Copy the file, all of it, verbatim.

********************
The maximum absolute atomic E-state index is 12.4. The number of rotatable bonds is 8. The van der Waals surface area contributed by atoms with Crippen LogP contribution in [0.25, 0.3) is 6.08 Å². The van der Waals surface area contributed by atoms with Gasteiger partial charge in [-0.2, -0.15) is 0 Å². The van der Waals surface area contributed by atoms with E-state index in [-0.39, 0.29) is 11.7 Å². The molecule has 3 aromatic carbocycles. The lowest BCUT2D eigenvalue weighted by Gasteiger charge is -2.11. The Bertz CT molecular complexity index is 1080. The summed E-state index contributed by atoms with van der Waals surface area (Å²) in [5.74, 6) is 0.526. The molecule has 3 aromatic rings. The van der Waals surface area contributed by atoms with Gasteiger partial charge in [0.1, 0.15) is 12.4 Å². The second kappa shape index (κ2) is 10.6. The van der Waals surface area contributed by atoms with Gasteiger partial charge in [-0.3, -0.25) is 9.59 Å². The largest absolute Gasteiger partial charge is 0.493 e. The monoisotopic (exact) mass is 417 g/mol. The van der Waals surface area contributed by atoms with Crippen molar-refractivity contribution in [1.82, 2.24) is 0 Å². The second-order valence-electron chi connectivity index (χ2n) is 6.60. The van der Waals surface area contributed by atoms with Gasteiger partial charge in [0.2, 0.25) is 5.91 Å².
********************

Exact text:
The maximum absolute atomic E-state index is 12.4. The number of rotatable bonds is 8. The van der Waals surface area contributed by atoms with Crippen LogP contribution in [0.25, 0.3) is 6.08 Å². The van der Waals surface area contributed by atoms with Gasteiger partial charge in [-0.2, -0.15) is 0 Å². The van der Waals surface area contributed by atoms with E-state index in [-0.39, 0.29) is 11.7 Å². The molecule has 3 aromatic carbocycles. The lowest BCUT2D eigenvalue weighted by Gasteiger charge is -2.11. The Bertz CT molecular complexity index is 1080. The summed E-state index contributed by atoms with van der Waals surface area (Å²) in [5.74, 6) is 0.526. The molecule has 3 aromatic rings. The van der Waals surface area contributed by atoms with Gasteiger partial charge in [0.1, 0.15) is 12.4 Å². The second kappa shape index (κ2) is 10.6. The van der Waals surface area contributed by atoms with Gasteiger partial charge in [-0.3, -0.25) is 9.59 Å². The largest absolute Gasteiger partial charge is 0.493 e. The monoisotopic (exact) mass is 417 g/mol. The van der Waals surface area contributed by atoms with Crippen molar-refractivity contribution in [1.82, 2.24) is 0 Å². The second-order valence-electron chi connectivity index (χ2n) is 6.60. The van der Waals surface area contributed by atoms with Gasteiger partial charge in [0.2, 0.25) is 5.91 Å².